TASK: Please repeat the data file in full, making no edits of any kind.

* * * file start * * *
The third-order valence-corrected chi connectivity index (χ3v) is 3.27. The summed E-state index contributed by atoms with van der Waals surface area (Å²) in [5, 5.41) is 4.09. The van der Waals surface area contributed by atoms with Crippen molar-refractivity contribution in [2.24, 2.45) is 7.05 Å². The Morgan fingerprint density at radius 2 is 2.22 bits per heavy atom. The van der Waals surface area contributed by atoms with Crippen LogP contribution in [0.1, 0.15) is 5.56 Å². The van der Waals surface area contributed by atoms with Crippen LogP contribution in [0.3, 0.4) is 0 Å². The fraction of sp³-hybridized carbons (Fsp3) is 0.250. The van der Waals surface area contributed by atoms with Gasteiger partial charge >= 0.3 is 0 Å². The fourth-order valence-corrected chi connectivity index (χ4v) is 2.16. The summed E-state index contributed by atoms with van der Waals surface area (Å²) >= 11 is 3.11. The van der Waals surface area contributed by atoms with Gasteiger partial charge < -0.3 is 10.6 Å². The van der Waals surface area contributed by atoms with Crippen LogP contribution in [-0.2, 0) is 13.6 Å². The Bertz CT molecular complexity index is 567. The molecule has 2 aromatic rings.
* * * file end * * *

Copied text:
The third-order valence-corrected chi connectivity index (χ3v) is 3.27. The summed E-state index contributed by atoms with van der Waals surface area (Å²) in [5, 5.41) is 4.09. The van der Waals surface area contributed by atoms with Crippen molar-refractivity contribution in [2.24, 2.45) is 7.05 Å². The Morgan fingerprint density at radius 2 is 2.22 bits per heavy atom. The van der Waals surface area contributed by atoms with Crippen LogP contribution in [0.1, 0.15) is 5.56 Å². The van der Waals surface area contributed by atoms with Crippen LogP contribution in [0.3, 0.4) is 0 Å². The fraction of sp³-hybridized carbons (Fsp3) is 0.250. The van der Waals surface area contributed by atoms with Gasteiger partial charge >= 0.3 is 0 Å². The fourth-order valence-corrected chi connectivity index (χ4v) is 2.16. The summed E-state index contributed by atoms with van der Waals surface area (Å²) >= 11 is 3.11. The van der Waals surface area contributed by atoms with Gasteiger partial charge < -0.3 is 10.6 Å². The van der Waals surface area contributed by atoms with Crippen LogP contribution in [-0.2, 0) is 13.6 Å². The Bertz CT molecular complexity index is 567. The molecule has 2 aromatic rings.